(A) Human IgM (left) and IgG (right) antibody binding to wildtype (WT), GTKO, double knockout (DKO; i.e., knockout of Gal and Sda), and triple knockout (TKO) pig red blood cells (RBCs). Human serum antibody binding to pig RBCs (n=14) was measured by flow cytometry using the relative geometric mean (GM), which was calculated by dividing the GM value for each sample by the negative control (see Gao et al.,74 or Li et al. 43). Negative controls were obtained by incubating the cells with secondary anti-human antibodies only (with no serum). Binding to TKO pig RBCs was not significantly different from human IgM and IgG binding to human RBCs of blood type O. **P<0.01. Modified and reproduced from reference 45, with permission. (B) Pooled human serum complement-dependent cytotoxicity (hemolysis) to WT, GTKO, and TKO (GTKO/β4GalKO/CMAHKO) pig RBCs was performed (Cooper et al. 46). Briefly, RBCs were incubated with diluted serum for 30 minutes at 37°C. After washing, RBCs were incubated with rabbit complement (Sigma, St. Louis, MO) (final concentration 20%) for 150 minutes at 37°C. After centrifugation, supernatant was collected, and hemolysis was evaluated using a Multi-Label Microplate Reader (Victor3; Perkin Elmer, Waltham, MA). The absorbance of each sample at 541 nm was measured. Cytotoxicity of the same serum to autologous human blood type O RBCs was tested as a control. Serum cytotoxicity to TKO pig cells was not significantly different to human O blood type cells. Reproduced from reference 46, with permission. (C) Human (left) and baboon (right) IgM and IgG binding to TKO pig red blood cells. Baboon sera contain significantly more IgM directed to TKO pig cells than human sera. Modified from reference 43, with permission.

We believe that deletion of expression of the three known pig xenoantigens and strong expression of one or more human complement- and coagulation-regulatory proteins are essential to the success of clinical organ transplantation. These genetic manipulations do not appear to affect the health of the pigs.

A Remaining Immunologic Hurdle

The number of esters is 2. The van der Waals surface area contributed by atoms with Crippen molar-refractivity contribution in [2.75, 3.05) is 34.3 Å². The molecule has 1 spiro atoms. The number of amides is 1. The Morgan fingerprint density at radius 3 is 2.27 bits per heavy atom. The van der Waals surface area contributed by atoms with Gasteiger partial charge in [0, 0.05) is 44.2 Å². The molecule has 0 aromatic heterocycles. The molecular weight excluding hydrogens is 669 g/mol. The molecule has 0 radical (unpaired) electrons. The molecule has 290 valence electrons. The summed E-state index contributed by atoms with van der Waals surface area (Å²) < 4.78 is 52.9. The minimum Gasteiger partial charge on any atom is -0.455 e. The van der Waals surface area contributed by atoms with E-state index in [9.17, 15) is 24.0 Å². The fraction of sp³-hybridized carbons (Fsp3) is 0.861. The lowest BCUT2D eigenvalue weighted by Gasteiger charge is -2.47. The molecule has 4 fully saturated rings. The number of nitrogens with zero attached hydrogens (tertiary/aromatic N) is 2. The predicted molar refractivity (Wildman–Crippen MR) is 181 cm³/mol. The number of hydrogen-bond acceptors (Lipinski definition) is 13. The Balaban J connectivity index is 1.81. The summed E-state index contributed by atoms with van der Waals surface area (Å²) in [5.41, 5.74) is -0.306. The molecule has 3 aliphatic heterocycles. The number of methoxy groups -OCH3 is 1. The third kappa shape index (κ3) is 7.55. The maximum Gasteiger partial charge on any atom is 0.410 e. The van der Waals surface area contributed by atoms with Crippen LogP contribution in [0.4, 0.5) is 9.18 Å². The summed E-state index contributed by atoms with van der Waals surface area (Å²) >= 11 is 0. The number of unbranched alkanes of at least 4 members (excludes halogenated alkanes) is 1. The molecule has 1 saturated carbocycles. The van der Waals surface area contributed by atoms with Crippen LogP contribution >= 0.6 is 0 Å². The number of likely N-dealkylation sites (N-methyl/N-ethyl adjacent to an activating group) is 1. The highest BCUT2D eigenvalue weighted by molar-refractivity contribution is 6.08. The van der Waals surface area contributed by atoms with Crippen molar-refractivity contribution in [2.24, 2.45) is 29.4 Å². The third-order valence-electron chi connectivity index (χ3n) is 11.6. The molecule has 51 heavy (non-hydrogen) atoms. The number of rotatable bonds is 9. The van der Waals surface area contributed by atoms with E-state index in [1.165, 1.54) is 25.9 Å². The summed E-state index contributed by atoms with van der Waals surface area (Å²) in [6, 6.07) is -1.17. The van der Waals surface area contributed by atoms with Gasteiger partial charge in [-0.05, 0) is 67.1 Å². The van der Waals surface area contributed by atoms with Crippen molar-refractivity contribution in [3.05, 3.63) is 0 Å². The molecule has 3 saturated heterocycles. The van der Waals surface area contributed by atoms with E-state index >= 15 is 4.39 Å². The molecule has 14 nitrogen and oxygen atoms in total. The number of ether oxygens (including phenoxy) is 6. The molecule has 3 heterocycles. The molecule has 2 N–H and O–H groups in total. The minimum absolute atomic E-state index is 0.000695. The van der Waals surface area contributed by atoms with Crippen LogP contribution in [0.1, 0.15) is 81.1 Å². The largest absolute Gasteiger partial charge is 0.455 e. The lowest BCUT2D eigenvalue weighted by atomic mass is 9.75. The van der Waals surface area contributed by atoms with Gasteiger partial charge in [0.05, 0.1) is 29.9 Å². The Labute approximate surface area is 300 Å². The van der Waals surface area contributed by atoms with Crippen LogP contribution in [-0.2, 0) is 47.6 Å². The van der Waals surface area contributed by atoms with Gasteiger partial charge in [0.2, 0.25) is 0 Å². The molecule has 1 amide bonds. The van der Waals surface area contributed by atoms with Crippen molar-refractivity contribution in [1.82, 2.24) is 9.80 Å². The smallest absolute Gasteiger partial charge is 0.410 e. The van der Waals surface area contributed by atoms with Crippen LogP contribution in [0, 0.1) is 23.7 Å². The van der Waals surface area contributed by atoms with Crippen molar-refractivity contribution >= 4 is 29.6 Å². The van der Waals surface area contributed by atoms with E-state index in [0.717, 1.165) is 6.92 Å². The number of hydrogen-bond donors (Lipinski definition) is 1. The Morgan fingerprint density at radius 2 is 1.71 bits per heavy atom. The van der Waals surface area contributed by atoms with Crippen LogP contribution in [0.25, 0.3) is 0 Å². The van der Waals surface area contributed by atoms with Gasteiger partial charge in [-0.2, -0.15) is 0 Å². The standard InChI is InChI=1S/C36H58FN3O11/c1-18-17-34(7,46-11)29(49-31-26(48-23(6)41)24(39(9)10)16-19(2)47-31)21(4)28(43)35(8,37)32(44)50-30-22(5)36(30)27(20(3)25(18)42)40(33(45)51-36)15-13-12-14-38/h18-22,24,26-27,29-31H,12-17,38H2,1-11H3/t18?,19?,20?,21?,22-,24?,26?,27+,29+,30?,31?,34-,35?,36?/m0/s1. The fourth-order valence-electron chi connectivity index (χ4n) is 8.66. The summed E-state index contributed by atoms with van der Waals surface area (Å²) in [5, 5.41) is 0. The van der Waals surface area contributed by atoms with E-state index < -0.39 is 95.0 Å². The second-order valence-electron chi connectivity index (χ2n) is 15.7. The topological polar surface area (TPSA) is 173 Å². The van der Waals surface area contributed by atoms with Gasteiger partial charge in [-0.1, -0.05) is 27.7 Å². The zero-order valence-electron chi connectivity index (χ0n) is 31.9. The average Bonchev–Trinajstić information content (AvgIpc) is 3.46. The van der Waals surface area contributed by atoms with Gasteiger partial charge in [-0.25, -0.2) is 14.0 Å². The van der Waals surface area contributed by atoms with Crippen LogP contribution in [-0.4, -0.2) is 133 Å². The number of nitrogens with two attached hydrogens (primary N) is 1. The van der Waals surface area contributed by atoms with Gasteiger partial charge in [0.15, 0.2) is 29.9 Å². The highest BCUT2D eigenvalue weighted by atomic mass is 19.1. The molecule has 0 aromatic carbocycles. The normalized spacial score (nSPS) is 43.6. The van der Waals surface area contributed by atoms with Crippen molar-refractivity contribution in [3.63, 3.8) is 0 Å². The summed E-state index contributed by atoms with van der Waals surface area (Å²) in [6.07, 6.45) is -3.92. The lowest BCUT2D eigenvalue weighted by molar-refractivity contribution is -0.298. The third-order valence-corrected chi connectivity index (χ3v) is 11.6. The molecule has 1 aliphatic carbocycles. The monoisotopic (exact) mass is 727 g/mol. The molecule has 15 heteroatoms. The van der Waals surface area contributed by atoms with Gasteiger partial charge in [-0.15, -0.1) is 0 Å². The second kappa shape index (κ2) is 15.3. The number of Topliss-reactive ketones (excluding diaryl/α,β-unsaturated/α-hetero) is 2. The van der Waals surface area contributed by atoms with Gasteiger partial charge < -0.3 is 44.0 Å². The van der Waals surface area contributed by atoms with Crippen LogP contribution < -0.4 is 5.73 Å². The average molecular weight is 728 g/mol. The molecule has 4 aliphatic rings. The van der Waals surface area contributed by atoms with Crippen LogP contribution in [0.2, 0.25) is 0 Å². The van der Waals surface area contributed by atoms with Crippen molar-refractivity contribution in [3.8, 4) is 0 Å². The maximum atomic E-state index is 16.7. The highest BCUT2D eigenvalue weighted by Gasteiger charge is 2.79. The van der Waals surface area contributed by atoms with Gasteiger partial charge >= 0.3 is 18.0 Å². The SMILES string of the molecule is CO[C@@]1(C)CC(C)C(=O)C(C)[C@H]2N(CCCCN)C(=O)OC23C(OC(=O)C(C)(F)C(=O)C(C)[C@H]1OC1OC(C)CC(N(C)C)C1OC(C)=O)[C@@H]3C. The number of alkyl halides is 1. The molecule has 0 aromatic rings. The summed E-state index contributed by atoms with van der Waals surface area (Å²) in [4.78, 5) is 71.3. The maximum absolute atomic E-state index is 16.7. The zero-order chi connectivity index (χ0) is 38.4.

One remaining experimental problem relates to the fact that most Old World NHPs, e.g., baboons, do have antibodies to TKO pig cells.43 This is because Old World NHPs, like wildtype pigs, express N-glycolylneuraminic acid. When this is deleted from the surface of the pig cell, it appears to expose another (a fourth) xenoantigen, against which Old World NHPs, but not humans, have natural antibodies (Figure 6C). In our limited experience to date, expression of the fourth xenoantigen in a pig kidney graft has resulted in rejection in four out of five cases. Proving the efficacy of both a pig genetic manipulation and/or a novel immunosuppressive regimen in the pig-to-Old-World-NHP model is therefore proving more challenging than it is likely to be when pig kidneys are transplanted clinically.

Deletion of both the Gal and Sda antigens in the pig (but not of Neu5Gc) provides a pig against which some Old World NHPs have low antibody binding, thus more closely mimicking the TKO pig-to-human model. Administering an anti-CD154 mAb–based regimen, Adams et al. carried out six kidney transplants in rhesus monkeys, and reported that three grafts underwent antibody-mediated rejection within a week, and a fourth at 35 days, although two grafts functioned for 100 and 435 days, respectively.44 As the pigs did not express any human protective proteins, these data strongly suggest that expression of human complement- and coagulation-regulatory proteins adds significantly to graft survival.

Optimal Genetically Engineered Pigs Today

TKO pigs that express no fewer than six human protective proteins (two complement-regulatory [CD46, CD55], two coagulation-regulatory [thrombomodulin, endothelial protein C receptor], the anti-inflammatory/antiapoptotic hemeoxygenase-1 [HO-1], and CD47 [with immunosuppressive effects]) have recently become available.45,46 Although most baboons still have antibodies against these pig cells, it is hoped that the expression of six protective human transgenes may prevent rejection from developing.